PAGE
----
To assist in communicating with policymakers, the Music Venue Trust defined what a “Grassroots Music Venue” is, compiling over 30 factors as to why they are, en masse, struggling. Now, that term meant something for policymakers – and a dialogue could be established to prove its value. A venue had been defined and communicated as a business hub, an IP incubator and a network developer. The language had changed.

Fast forward to October 2015. In less than a year, two parliamentary debates had recognised and discussed this issue. Two events were established to further the debate, Venues Day and the Music Cities Convention. A landmark report, the Rescue Plan for Live Music Venues in London, was released; its recommendations are now being debated and planned. And the role of our music venues have been debated at the Planning Officers Society and licensing authorities, and in council chambers up and down the country.

To understand all this, we must know how our cities are being planned. In the UK, the value of the land is more important than what happens inside the building – because planning law is written in such a way to favour private return over public good. Our city centres are emptying of artists, creating a generation of commuter-creators, who cannot afford to live in the areas that most demand their skills. The value of a venue as housing is significantly higher than it is as a place for staging bands or DJs.

Today, all levels of government are debating this issue. But venues are still threatened. Currently, eight face enforcement over noise, much of it coming via new developments built in close proximity.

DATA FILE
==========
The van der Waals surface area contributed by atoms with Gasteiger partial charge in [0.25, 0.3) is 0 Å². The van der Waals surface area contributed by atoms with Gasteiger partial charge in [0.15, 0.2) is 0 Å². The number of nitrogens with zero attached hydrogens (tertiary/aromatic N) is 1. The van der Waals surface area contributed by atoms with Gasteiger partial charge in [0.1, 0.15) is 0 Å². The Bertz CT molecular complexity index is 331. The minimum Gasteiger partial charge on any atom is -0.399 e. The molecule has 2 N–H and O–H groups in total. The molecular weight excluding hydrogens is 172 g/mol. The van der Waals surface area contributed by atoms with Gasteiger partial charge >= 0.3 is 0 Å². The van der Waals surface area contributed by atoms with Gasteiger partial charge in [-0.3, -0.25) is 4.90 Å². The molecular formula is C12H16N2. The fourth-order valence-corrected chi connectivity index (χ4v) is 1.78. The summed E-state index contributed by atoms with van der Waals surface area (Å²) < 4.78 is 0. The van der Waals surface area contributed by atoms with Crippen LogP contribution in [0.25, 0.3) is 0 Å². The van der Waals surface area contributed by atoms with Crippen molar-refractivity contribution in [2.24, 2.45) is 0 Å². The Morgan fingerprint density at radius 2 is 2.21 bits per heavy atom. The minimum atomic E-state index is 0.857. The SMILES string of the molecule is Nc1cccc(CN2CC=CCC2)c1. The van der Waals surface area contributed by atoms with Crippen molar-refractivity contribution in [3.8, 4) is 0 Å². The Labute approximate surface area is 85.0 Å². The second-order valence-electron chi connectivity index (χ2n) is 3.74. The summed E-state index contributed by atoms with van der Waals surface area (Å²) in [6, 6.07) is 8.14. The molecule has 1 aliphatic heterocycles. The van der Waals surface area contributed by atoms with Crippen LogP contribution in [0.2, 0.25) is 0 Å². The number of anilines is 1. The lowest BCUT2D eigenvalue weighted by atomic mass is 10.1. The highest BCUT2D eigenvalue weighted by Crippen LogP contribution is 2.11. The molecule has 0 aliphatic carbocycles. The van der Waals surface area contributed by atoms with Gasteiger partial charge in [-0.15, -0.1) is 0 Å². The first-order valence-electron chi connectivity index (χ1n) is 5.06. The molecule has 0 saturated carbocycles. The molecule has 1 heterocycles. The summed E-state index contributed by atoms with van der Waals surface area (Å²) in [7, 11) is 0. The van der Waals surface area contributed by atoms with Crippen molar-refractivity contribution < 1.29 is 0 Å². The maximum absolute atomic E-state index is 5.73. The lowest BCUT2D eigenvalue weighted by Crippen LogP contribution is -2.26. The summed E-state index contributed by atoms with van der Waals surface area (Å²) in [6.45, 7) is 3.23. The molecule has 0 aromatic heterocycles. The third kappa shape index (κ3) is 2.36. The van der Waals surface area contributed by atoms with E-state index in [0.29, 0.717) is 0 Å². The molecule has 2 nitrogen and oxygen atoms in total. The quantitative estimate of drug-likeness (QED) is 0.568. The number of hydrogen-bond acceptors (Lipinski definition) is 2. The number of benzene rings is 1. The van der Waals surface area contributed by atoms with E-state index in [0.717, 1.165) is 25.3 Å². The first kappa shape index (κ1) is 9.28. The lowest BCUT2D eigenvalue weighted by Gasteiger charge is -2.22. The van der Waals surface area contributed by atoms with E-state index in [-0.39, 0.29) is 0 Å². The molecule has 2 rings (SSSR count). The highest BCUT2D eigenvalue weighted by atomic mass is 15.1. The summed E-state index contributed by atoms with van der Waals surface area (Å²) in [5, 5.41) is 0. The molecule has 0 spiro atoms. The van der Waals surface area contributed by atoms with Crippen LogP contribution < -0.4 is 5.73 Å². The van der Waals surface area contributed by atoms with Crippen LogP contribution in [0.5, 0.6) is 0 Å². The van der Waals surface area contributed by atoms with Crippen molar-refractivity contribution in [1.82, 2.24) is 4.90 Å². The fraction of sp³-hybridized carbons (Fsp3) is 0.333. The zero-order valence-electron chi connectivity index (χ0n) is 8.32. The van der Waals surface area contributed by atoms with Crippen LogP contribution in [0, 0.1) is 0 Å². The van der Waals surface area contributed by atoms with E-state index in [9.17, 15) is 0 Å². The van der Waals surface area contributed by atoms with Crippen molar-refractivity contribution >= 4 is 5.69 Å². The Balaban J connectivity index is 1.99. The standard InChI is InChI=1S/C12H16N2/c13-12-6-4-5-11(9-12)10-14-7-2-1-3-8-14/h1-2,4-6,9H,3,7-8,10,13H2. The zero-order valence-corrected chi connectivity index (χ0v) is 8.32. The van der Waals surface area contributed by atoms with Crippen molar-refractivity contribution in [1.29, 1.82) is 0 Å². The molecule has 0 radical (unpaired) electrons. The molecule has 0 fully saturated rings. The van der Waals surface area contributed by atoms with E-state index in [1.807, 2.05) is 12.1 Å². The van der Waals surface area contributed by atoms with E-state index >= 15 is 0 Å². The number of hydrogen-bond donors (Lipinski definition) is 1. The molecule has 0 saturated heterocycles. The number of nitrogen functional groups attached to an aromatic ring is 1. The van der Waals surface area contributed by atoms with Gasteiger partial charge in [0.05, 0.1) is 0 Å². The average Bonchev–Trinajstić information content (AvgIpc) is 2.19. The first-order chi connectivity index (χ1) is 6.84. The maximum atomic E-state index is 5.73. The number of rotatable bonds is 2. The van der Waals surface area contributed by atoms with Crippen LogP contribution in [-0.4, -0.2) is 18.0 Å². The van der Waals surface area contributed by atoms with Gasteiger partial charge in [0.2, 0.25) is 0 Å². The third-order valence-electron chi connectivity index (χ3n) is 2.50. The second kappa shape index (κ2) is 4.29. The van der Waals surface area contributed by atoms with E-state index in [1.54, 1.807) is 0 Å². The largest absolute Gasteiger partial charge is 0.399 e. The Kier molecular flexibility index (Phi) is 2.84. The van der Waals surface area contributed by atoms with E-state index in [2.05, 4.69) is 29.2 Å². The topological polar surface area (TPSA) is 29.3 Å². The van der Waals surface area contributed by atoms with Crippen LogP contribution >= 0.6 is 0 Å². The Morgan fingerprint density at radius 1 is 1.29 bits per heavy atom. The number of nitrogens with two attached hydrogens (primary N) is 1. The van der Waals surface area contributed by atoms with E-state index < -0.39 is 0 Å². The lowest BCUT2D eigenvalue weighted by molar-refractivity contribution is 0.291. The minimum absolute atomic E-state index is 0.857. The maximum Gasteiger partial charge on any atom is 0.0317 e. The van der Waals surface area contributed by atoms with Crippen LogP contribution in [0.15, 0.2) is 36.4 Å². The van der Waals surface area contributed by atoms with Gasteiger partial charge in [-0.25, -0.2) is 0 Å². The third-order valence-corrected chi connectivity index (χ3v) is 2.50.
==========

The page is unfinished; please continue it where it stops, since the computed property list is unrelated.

The amendment proposed by Labour would adopt a guidance called the “Agent of Change” principle, which would shift responsibility to the developer, as long as the venue stays within its license. At the same time, a number of new venues are being planned across the country, from Denmark Street in the London’s West End, to the Royal Docks, to the MAC Quarter in Sunderland. London’s “Night Mayor”, a recommendation in the rescue plan, is likely to be announced soon; the night tube, an indicator of a shift towards an economy that operates around the clock, will create safer routes for people to get to and from where they want to go.

So as we look to 2016, we have a lot to be pleased about, but a lot of work still to do. For those like me who value our cities because of what’s in them, rather than how much each building is worth, we must continue to learn and speak the language needed to support our music venues and clubs.

Because the UK is a world leader in both our music and our cities. It is about time we put the two together.

Shain Shapiro is the managing director of Sound Diplomacy, a consultancy specialising in music cities and market development, and the founder of the Music Cities Convention.


Was the decline in Liverpool’s historic population really that unusual?

A view of Liverpool from Birkenhead. Image: Getty.

It is often reported that Liverpool’s population halved after the 1930s. But is this true? Or is it a myth?

Often, it’s simply assumed that it’s true. The end. Indeed, proud Londoner Lord Adonis – a leading proponent of the Liverpool-bypassing High Speed 2 railway, current chair of the National Infrastructure Commission, and generally a very influential person – stood on the stairs in Liverpool Town Hall in 2011 and said: